Earlier this week—on October 16, to be precise—Forbes Magazine published a column by David DiSalvo called ‘What Alcohol Really Does To Your Brain’.
Well, my friends, I read it and it is complete plonk. Mixed with hogwash. Sprinkled with poppycock, piffle and hooey and stirred with fiddlesticks.
But, if you also read it, you already know that since it was written by a fellow who lists as his literary raison d’être ‘…Writing about science, technology and the cultural ripples of both.’
Now, as a world-renowned, Oxford-educated enological whiz-bang who has won the Nobel Prize in Shiterature every year since dynamite was invented, I must say that anyone who mentions Ripple in his wine bio has lost my professional respect before he begins.
So, old and exhausted as I may be, I suppose I will now have to pull on my medieval body armor, my pauldrons and gorget, my chain-mail and boar’s tusk helmet and toss a salvo back at DiSalvo.
First, Let Us Examine His ‘Premises’:
1. Why drinking makes you less inhibited…
DiSalvo sputters out some unconvincing claptrap about booze ‘depressing the cerebral cortex’s behavioral inhibitory centers’, as though our brains are filled with little suburban shopping plazas where teenager-like neurotransmitters spend daddy’s paycheck on Hollister glutamates and Abercrombie & Fitch intracellular dopamine.
What actually happens is that after a couple Jaeger Bombs your circadian photoentrainment circuits (vision) improves exponentially, and as a result, not only do you recognize the true depth of your manly machosity in the Men’s Room mirror, you also realize that the ‘7’ in the corner booth with the tattooed bodybuilding biker boyfriend has become a ‘9.5’ in a corner booth with Seymour Krelborn from ‘Little Shop of Horrors’ as her date—and that the angry sneer she’s been casting your direction is actually a ‘come hither’ pout of sexual interest.
The fact that you awaken in the post-op ward at Beaumont Hospital with tubes in your nose leads to DiSalvo’s second postulation:
2. Why drinking makes you clumsy…
David DiSalvo blames the cerebellum. Again with the big words, David?
I thought ‘cerebellum’ had to do with Sarah Bernhard’s acting career before the Civil War, but it turns out to be a swamp-colored, crumbled-up knob of fleshy tissue at the base of the brain which—according to Wikipedia—is responsible for ‘motor control’.
Okay, then, Mr. Smarty-Pants: I was taken to the hospital via ambulance and did not—repeat, did not—have to control any motors. I lost that fight because I got sucker-punched by a nerdy florist while staring at the fleshy tissues of the booth girl and not because of any malfunction in my metencephalon, which is the upper part of the rhombencephalon within the medulla oblongata. Duh.
Man, do I hate DiSalvo-esque know-it-alls—don’t you?
3. Why drinking increases sexual urges but decreases sexual performance…
This one doesn’t pass the very first smell test.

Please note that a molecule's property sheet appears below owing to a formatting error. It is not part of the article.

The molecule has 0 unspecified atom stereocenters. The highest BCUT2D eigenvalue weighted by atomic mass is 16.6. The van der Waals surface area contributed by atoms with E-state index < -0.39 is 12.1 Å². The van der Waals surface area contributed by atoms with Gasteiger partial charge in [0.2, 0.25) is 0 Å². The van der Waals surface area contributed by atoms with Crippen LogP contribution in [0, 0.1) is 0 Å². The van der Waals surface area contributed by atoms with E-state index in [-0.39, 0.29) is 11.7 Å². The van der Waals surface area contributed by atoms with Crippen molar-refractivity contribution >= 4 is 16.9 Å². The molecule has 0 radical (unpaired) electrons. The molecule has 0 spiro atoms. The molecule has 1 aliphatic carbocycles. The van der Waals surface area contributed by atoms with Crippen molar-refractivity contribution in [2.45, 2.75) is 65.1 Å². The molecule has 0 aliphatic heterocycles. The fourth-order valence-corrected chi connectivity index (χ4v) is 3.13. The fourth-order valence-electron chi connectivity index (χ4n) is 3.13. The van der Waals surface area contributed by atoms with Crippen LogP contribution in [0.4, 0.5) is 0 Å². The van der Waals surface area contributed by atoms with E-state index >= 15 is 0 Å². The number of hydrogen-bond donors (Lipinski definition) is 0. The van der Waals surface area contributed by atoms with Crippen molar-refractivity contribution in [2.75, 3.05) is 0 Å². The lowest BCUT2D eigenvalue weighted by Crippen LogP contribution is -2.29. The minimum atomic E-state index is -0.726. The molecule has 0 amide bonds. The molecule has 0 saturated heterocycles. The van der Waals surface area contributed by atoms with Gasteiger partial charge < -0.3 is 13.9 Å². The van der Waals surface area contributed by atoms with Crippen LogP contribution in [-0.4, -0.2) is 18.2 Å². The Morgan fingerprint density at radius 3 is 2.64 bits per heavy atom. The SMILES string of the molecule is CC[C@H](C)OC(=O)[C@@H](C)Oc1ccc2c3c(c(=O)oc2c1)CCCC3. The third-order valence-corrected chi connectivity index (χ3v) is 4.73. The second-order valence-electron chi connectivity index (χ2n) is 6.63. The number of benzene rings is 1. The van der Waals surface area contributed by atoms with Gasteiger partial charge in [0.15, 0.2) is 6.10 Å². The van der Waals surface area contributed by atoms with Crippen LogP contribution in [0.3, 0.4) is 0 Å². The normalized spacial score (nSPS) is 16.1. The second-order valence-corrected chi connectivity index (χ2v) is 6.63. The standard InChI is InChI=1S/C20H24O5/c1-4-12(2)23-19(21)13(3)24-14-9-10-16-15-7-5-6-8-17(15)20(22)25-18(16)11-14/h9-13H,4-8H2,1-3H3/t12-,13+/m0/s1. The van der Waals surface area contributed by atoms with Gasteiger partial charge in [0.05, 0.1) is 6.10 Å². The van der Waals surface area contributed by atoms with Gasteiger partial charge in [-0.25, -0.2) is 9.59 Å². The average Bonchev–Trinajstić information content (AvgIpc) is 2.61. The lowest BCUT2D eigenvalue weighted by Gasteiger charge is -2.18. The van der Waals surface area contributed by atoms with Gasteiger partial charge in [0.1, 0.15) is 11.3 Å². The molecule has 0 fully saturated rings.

Obviously, any mention of two of the squishiest, repulsivist, most non-sexiest parts of the human anatomy—the hypothalamus and pituitary—have no place in a mature discussion of sexual arousal and subsequent Sting-quality tantric performance, or lack thereof.
Bones do. So, the reason that you suddenly want to jump the bones of the cocktail waitress, who is not only your best friend’s wife but also your younger sister—has nothing to do with any icky secretions of thyrotropin hormones or serum concentrations of androstenedione. Far from it.
You see, David, Knob Hill 101° stimulates the heart, not the brain—specifically, that section of the right artrioventricular orifice which controls bonhomie, philanthropy, charity toward ugly chicks and the sincere magnanimous conviction that all women, no matter how deformed, overweight, annoying or retarded, deserve the same sort of sexual gratification as Madonna received during her still-cute heyday.
And if any erectile dysfunction on the part of this drunken man should follow, be assured that it is not the result of bourbon-induced nerve-impulse blockage or constricted blood vessels in the ol’ meat thermometer, but rather my firm, unwavering ideology that all women—even big-tissued mini-skirted bar chicks—are not to be objectified, considered a commodity or put to ‘use’ without regard for their personality or sentience.
Quite simply, Mr. DiSalvo, I am a 21st century ‘good guy’.
4. Why drinking makes you sleepy…
Clearly, David DiSalvo has never been on a week-long bender, and that is perfectly understandable. Working for a dead multi-trillionaire like Malcolm Forbes probably prohibits long stretches of unaccounted-for absence followed by phone calls to Human Resources by a warden, a doctor, a coroner or a cop.
But I can assure you, once you are firmly in that Sazerac saddle, you do not fall off it easily. You don’t work, play, procreate, write, sing, invent game-changing alternatives to nuclear energy, discover cures for Creutzfeldt-Jakob Disease, find prime numbers in the Catalan–Mersenne number conjecture or eat. You drink.
Most assuredly you don’t sleep, because you understand instinctively that sleeping interferes with precious drinking time.
Now, I know what you’re going to say: Since I can’t remember ninety percent of what happens during lost weeks, perhaps I do sleep and just forget. Well, I say to you, ‘If you are going to play by your rules instead of mine, I’m taking my wine column and going home.’ Capicé?
Anyway, people, there you have it—and my advice to you is elementary, mandatory and easier to digest than milk toast over a three-minute egg:
In the future, if you want to know about spatiotemporal economics as described by morphological syntax and how it specifically relates to the collapse of Lehman Brothers and Bear Stearns, read Forbes Magazine.
If you want to know how alcohol affects the brain, read someone who knows whereof he speaks. Like me.